Series: Snow Like Ashes #1
Published by Balzer + Bray on October 14th 2014
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A heartbroken girl. A fierce warrior. A hero in the making.
Sixteen years ago the Kingdom of Winter was conquered and its citizens enslaved, leaving them without magic or a monarch. Now, the Winterians’ only hope for freedom is the eight survivors who managed to escape, and who have been waiting for the opportunity to steal back Winter’s magic and rebuild the kingdom ever since.
Orphaned as an infant during Winter’s defeat, Meira has lived her whole life as a refugee, raised by the Winterians’ general, Sir. Training to be a warrior—and desperately in love with her best friend, and future king, Mather — she would do anything to help her kingdom rise to power again.
So when scouts discover the location of the ancient locket that can restore Winter’s magic, Meira decides to go after it herself. Finally, she’s scaling towers, fighting enemy soldiers, and serving her kingdom just as she’s always dreamed she would. But the mission doesn’t go as planned, and Meira soon finds herself thrust into a world of evil magic and dangerous politics – and ultimately comes to realize that her destiny is not, never has been, her own.
I basically read Snow Like Ashes in one day. I couldn’t put it down. I was so absorbed in this world that when I DID put it down, it felt like I was being yanked back to reality. I credit Sara Raasch’s epic world-building skills for this! The characters were a bit iffy for me, but the plot was intriguing and I really enjoyed it.
Meira was kind of frustrating. In the beginning, she was incredibly bad-ass – She did what no one else had managed to do for 16 years. But later on in the book, she acted like a toddler having a tantrum. She whined and complained a LOT. She was so focused on the idea of doing something to make her important to Winter, to make her belong and feel needed. Yet when she was presented with something that she could do to help the kingdom, she balked at the idea and the way her life would change. I understand why she was upset, but she was also getting what she wanted. I grudgingly admit that, by the end of the book, she came into her own. The revelation, though, was something I guessed at VERY early on, so I wasn’t surprised, but it was awesome getting that confirmation that I was right.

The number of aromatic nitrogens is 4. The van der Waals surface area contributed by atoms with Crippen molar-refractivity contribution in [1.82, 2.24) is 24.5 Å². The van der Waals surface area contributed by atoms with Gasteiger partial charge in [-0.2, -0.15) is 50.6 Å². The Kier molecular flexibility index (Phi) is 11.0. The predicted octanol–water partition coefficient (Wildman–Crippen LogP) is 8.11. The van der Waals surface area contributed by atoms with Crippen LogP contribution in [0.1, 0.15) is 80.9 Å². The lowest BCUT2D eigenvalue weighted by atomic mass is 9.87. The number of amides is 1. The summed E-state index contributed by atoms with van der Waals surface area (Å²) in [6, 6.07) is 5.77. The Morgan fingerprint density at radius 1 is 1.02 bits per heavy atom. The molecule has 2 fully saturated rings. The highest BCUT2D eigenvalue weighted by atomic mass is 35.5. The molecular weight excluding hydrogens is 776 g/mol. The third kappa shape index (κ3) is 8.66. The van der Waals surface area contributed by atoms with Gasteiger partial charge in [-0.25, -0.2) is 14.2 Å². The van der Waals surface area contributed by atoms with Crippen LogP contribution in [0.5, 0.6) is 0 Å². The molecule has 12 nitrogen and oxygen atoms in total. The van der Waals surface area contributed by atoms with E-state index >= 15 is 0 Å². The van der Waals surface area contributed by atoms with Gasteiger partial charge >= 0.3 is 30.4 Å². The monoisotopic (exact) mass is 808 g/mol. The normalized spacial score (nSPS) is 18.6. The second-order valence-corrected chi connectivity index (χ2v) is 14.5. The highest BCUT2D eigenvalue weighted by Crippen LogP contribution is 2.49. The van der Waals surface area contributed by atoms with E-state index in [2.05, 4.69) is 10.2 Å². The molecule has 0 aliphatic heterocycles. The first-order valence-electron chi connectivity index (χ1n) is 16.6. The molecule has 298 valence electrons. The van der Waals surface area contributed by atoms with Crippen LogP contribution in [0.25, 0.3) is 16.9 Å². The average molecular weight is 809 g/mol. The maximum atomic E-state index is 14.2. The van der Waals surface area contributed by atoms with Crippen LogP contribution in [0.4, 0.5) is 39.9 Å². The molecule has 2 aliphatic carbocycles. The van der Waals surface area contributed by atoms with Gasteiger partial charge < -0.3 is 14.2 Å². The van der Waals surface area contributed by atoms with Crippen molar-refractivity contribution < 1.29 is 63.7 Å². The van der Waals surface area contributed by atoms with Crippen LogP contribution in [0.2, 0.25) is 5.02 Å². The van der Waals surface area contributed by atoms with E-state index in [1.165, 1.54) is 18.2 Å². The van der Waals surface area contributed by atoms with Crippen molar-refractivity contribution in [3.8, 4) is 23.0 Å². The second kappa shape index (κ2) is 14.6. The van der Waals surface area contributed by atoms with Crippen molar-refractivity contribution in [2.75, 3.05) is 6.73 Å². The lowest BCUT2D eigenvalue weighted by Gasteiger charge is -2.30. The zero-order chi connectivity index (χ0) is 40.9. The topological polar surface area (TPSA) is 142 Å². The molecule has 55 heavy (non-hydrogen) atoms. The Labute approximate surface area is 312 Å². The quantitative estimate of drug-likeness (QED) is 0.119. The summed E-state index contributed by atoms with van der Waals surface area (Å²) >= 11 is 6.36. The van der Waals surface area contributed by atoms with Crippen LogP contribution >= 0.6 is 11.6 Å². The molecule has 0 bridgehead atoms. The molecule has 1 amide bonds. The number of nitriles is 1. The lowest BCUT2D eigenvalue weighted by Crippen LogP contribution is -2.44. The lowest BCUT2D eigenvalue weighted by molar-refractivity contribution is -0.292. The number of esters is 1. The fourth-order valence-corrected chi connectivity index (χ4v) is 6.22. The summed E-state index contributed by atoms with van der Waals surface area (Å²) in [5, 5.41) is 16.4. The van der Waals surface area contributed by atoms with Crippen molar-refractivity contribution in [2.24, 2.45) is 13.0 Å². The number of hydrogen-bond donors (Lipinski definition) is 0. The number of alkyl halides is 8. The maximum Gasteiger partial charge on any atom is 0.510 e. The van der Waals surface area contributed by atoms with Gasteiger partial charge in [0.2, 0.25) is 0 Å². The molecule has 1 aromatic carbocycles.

I both liked and disliked Mather. Weird, I know, but it’s basically the Meira situation all over again. He had moments where he was epic and awesome and he had moments where he tried so hard to be gallant, but came off all moody and tortured – like he was making this big sacrifice. When I finished the book, I really shipped him and Meira, but the more I think about it, the more I’m not sure. His behavior at the end of the book was… I’m not even sure what the word is, honestly. But I didn’t like it.
I REALLY liked Theron. I think he’s the only character that I really liked for the majority of the book, to be honest. He was funny and sarcastic, he stood up to his father and he owned his leadership role. I don’t really ship him and Meira, but I loved their chemistry.
Sir really ticked me off, especially in the beginning. I hated the way he treated Meira and the way he was so cold and distant. His actions made a little more sense once some of the revelations came to light. I was SHOCKED when one thing happened to him, but I’m satisfied with where his story ended. I will say, though, that Sir’s attitude was what first tipped me off to the revelation with Meira.
There were a LOT of secondary and tertiary characters in this book, between Meira’s group and the eight kingdoms, so it’s hard to talk about everyone. I’ll just say this: many of them lacked enough character development/growth to satisfy me, but I’d still love to learn more about them.
Despite how quickly I read this book, the pacing was definitely a little slow. I think that’s mostly because, as I mentioned earlier, Raasch does a LOT of world-building and she has a lot of description and background information mixed in. But I kind of liked that – It really made me feel like I was a part of the story. With eight kingdoms and all the history we were given, there was a lot of information to keep track of, which was a bit difficult at times. And as I mentioned previously, I wish there had been a little more character development to balance the world-building – not that there wasn’t some, but I would have liked to see more.
There were a LOT of parallels with this book and the Throne of Glass series. I think that, more than anything, kept me intrigued. I found myself saying, “Oh, that reminds me of this from ToG!” every few pages. The major parallels were with King Angra and the king of Adarlan, as well as the work camps and Endovier.
Overall, I definitely recommend Snow Like Ashes to fans of high fantasy, especially to fans of the Throne of Glass series. Though the pacing is slow, due to all the world-building (which was actually epic and worth the slow pacing) and the characters needed way more character development/growth, this was still an awesome book with an intriguing plot.